It shouldn’t have come as a surprise. I knew in the back of my mind that the Fifth Street road diet was due to be implemented this summer. But when I finally drove its length, from east to west, I was startled on a couple of fronts.
I had just done a little shopping at Target in Mace Ranch. I decided to take East Second to L Street back to my home in west Central Davis. I turned left onto Fifth, where the new lane configuration starts (or ends, depending on your perspective).
As long as I can remember — since 1967 when I was 3 years old and attending the UC Davis preschool — Fifth Street has always had four car lanes, two in each direction, and no designated bike paths. So it was a bit of a shock to my system to be driving westbound in the single car lane with a new bike lane — not yet completely striped at that point — on my right.
The second surprise, pleasantly so, was how smoothly the road diet seems to work. Granted, we won’t know for sure until the students are back in September and several months of experience have accumulated.
But on my first trip — taken at 5 p.m. on a weekday, when Fifth Street traffic is its heaviest — and several more since then, I have had no problems.
The road diet works just as its proponents suggested it would. The blockages, caused by the lack of dedicated left-turn lanes in the obese road configuration, have eased. In my experience, so far, it takes less time to travel from Russell Boulevard and A Street to Fifth and L. There seem to be fewer stops, and the stops seem to be shorter.
If there is one fault I have noticed it is with drivers turning right. They seem reticent to fully pull into the bike lanes before they make a right turn. That may be because the bike lanes are somewhat narrow.
It’s hard to say how much opposition there was — or remains — to the road diet. Some of it, I think, was simply based on intuitive logic. If you take the traffic that was in four lanes and you cut that down to two, they figured you would be creating a bottleneck and, as drivers of automobiles who used that thoroughfare, they foresaw no benefit from the change.
Yet intuition is not always right. Aside from engineering studies that predicted traffic throughput would improve, scores of other cities and towns have had years of empirical experience with road diets, and those, too, have been a smashing success. If ours did not work, it would have been the exception to the rule.
Others, understandably, were upset with the expense. Including upgrades to sidewalks and all new traffic signals, the change cost the taxpayers of Davis about $800,000. Another $1.1 million came from grants. The economy opponents didn’t want to invest any one-time funds on the road diet when crumbling streets all around town are not being repaved.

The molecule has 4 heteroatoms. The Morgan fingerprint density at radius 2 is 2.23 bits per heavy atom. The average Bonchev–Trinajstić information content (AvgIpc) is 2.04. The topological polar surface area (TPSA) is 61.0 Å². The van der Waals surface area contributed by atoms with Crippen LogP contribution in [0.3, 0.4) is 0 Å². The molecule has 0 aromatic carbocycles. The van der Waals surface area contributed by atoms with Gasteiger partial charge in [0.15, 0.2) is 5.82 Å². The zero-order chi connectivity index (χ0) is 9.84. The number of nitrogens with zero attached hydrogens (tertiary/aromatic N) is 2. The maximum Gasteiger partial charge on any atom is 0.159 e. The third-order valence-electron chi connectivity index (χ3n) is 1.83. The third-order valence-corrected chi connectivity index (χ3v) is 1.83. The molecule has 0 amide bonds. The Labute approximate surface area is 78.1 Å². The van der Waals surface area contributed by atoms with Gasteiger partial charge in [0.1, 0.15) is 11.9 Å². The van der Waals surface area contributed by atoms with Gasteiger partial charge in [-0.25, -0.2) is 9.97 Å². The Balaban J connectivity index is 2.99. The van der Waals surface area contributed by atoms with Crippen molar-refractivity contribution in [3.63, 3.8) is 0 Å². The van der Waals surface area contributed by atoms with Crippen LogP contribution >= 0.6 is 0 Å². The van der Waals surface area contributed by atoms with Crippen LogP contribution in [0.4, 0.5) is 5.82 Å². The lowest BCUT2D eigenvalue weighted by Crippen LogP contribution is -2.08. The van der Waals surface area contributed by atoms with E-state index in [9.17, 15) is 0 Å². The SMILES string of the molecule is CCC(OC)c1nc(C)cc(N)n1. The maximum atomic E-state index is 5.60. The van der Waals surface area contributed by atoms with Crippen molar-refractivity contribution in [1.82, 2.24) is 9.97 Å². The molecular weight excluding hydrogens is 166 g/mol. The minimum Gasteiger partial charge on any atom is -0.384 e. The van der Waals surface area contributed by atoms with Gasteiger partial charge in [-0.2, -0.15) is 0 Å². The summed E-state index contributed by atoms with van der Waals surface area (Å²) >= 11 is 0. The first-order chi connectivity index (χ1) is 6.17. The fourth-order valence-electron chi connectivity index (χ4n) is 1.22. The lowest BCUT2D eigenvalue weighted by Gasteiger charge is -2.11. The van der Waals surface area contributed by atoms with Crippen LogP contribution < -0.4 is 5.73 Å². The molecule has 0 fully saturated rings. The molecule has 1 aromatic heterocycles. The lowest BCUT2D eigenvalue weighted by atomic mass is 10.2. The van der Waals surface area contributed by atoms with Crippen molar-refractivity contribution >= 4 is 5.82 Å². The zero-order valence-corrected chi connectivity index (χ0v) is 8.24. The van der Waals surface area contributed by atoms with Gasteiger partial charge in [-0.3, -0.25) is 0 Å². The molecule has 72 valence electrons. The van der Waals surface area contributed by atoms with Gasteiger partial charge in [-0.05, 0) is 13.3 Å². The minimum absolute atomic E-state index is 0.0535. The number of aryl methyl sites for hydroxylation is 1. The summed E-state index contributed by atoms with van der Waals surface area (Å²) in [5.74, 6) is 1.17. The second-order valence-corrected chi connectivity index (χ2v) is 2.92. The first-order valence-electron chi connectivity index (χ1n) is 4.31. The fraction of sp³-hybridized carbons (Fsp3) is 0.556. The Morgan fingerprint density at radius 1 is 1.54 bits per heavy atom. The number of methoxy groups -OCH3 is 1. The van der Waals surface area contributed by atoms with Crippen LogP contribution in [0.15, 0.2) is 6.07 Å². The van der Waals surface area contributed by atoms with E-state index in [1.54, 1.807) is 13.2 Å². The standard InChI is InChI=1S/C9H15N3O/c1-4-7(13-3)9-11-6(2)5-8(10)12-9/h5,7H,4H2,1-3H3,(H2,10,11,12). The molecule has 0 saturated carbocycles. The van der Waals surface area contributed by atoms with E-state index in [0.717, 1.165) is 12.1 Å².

To this point, it has struck me that road diet section of Fifth Street, which gets a good amount of bus and truck traffic throughout the day, still needs to be resurfaced. It has cracks and worn asphalt like all of our major streets in Davis.
If we are smart enough to pass a “pave-the-roads” tax pretty soon, and that means Fifth Street gets a new coat of asphalt, then all of the present stripes, including the snazzy (and to my mind helpful) green paint demarcating bike routes, will have to be repainted anew. That would be a waste of money, but hard to avoid without putting off the road diet indefinitely.
Where spending $800,000 of Davis money on a roadway improvement might seem excessive, it really is a small amount compared with the hundreds of millions of dollars our city needs to fix its crumbling infrastructure.
Moreover, there has for some time been a far more important reason to put Fifth Street on a road diet than just improving traffic flow. That 11-block section has been our least safe stretch of roadway for years. If the improved configuration reduces the accidents — and experience elsewhere suggests it will — then the dollar price is worth it.
From 2005 to 2008, there were 109 vehicle accidents on the road diet section of Fifth Street. Of those, 19 included pedestrians or bicyclists hit by cars or trucks, and 63 of the accidents involved injuries to people requiring medical treatment on scene.
The cost of those injury accidents is certainly far more than $800,000.
I never approached the road diet on an ideological basis, pro or con. When I first heard the idea floated back in 2006, I was skeptical on intuitive grounds. But I kept an open mind as advocates explained why it would work.
Some were drawn to the road diet because it provides new bike lanes in each direction. Others were repelled because they don’t like bicyclists. I ride my bike quite a bit — usually about 150 miles a week. But the added bike lanes on Fifth did not cause me to think the new configuration was good. I normally don’t ride that stretch.
Hopefully, if any kinks arise in the next year or so, they can be ironed out. And those who were against the road diet will come around and agree it was a good idea all the while.
— Rich Rifkin is a Davis resident; his column is published every other week. Reach him at Lxartist@yahoo.com